Several others nodded their heads in agreement. Judge Immergut interjected. "As jurors, you should not give any consideration to sentencing. You job is to determine the defendant's guilt or innocence." She turned to the idealistic young woman, addressing her by name. "Ms. Carter, you don't feel you can judge the case fairly?"

Ms. Carter shook her head. I thought I caught a glint of pride in her unhappy expression. God bless her, she had a flag to wave and she'd found the courage to wave it in court. It was brave of her and it made me like her.

Alas, her cause wasn't the issue at hand.

Counsel for defense asked me how I felt about it. I tried to speak carefully. "I don't think incarceration is an effective way to discourage drug use. But I think I can judge the facts of this case without bias."

(Last time I served jury duty, I took a different approach.)

Twelve of us were selected for the jury. Ms. Carter and Mr. Sharp were not among us.

State's case was straight-forward. He reasserted the allegations we'd heard earlier. We saw video and listened to the testimony of the arresting officer. He was tall and thin, with an angular face and a dark complexion. He reminded me of the actor, Jeff Goldblum. He was self-assured and credible.

Defense did not cross-examine the officer.

Scene of the crime
Defense then presented its case. In his opening statement, counsel emphasized the exact wording of the charge against Mr. Toland. Specifically, counsel informed, the charge included the word "knowingly." That is, Mr. Toland knowingly possessed the drug. That word, counsel insisted, was the difference between guilt and innocence.

Counsel called the defendant as its sole witness. Mr. Toland claimed he did not know how he had come into possession of the heroin. He was a recent arrival in Portland at the time of his arrest. He'd come from North Dakota and was staying with a friend. On the night of his arrest, he testified that he had gone out that evening by himself. He'd gone to a bar, the name of which he could not remember, and had proceeded to become inebriated. His last memory of the evening, he claimed, was leaving the bar when his money ran out.

That was it. That was his story. Too drunk to remember what happened.

The State cross-examined. Had Mr. Toland ever used heroin? Yes. Did Mr. Toland remember telling the police that he had used morphine the evening of his arrest? No. Did Mr. Toland remember telling the police that he had injected morphine that he had bought on the street? No.

This continued for about 10 minutes. Defense raised two objections. Judge Immergut overruled one and sustained the other. At the end of the defendant's testimony it was obvious that the sandwich had no meat.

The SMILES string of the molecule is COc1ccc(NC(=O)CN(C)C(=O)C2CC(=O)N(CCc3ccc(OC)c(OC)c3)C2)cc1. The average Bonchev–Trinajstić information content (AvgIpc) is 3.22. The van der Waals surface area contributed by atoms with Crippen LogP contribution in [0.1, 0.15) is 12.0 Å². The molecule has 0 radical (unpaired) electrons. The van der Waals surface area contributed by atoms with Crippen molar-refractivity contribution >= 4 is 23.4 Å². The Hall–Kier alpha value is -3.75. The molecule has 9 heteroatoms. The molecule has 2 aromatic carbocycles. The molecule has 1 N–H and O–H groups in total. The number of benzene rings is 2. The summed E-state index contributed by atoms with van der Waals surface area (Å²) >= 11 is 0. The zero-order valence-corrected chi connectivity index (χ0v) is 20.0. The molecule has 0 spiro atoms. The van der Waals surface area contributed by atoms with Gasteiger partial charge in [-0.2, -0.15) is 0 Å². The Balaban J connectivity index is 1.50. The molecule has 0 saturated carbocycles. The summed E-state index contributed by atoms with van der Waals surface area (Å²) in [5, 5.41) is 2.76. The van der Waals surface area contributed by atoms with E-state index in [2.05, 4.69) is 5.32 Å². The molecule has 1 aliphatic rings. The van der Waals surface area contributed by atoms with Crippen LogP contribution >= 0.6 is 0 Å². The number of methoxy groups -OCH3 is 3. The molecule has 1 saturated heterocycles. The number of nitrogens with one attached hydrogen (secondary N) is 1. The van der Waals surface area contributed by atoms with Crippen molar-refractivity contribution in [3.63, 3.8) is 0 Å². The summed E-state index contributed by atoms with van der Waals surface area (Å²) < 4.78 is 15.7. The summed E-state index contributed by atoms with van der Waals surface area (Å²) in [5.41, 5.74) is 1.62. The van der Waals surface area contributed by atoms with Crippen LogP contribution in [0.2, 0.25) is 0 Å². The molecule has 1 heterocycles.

Defense rested.

State recalled the arresting officer who testified that he had not smelled alcohol on the defendant at the time of the incident. The State rested.

Closing arguments ensued and then we, the jury, sequestered in the jury room.

It was over in about twenty minutes. Out of fairness to Mr. Toland, we tried to imagine some credible scenario in which he might have unknowingly come into possession of heroin. "What if one of the bystanders slipped it into his pocket before the police arrived?" someone suggested, doubtfully. Nobody felt like making a stand on that hill.

"He probably bought it when he was drunk," someone said.

"Being drunk isn't an excuse," someone else said.

We informed the bailiff that we'd reached a verdict.

When we were back at our seats in the courtroom, I handed the verdict form to the bailiff, who passed it to Judge Immergut. When she read it, no one betrayed a hint of surprise. Least of all, Mr. Toland. I watched his face. His expression fell ever so slightly, in a kind of facial shrug. Resignation. But no surprise.

"Okay, now I just have one thing I do before I dismiss you," the judge said. "I want to poll the jury just to make sure we have a legal verdict. By a show of hands, how many believed Mr. Toland was guilty?" She scanned us quickly. "Okay, it looks like it was unanimous. Thank you, jurors. You are dismissed."

Moments later, as we were gathering our belongings from the jury room, Judge Immergut stepped in to speak with us. Court was adjourned. "How'd it go?" she asked us all.

"I felt bad," I said.

She nodded. "Yeah," she said.

On the bus home, I thought about it some.

Counsel for the defense did a good job of evoking pity for Mr. Toland. I felt for him. Thirty years old, physically disabled because of a car wreck in 2011, two years out of work. A life getting flushed down the toilet.

But he'd presented no case.

The smells of garlic and liver greeted me when I stepped in the door. Maty was at the stove.

"Hi, sweetheart," I said.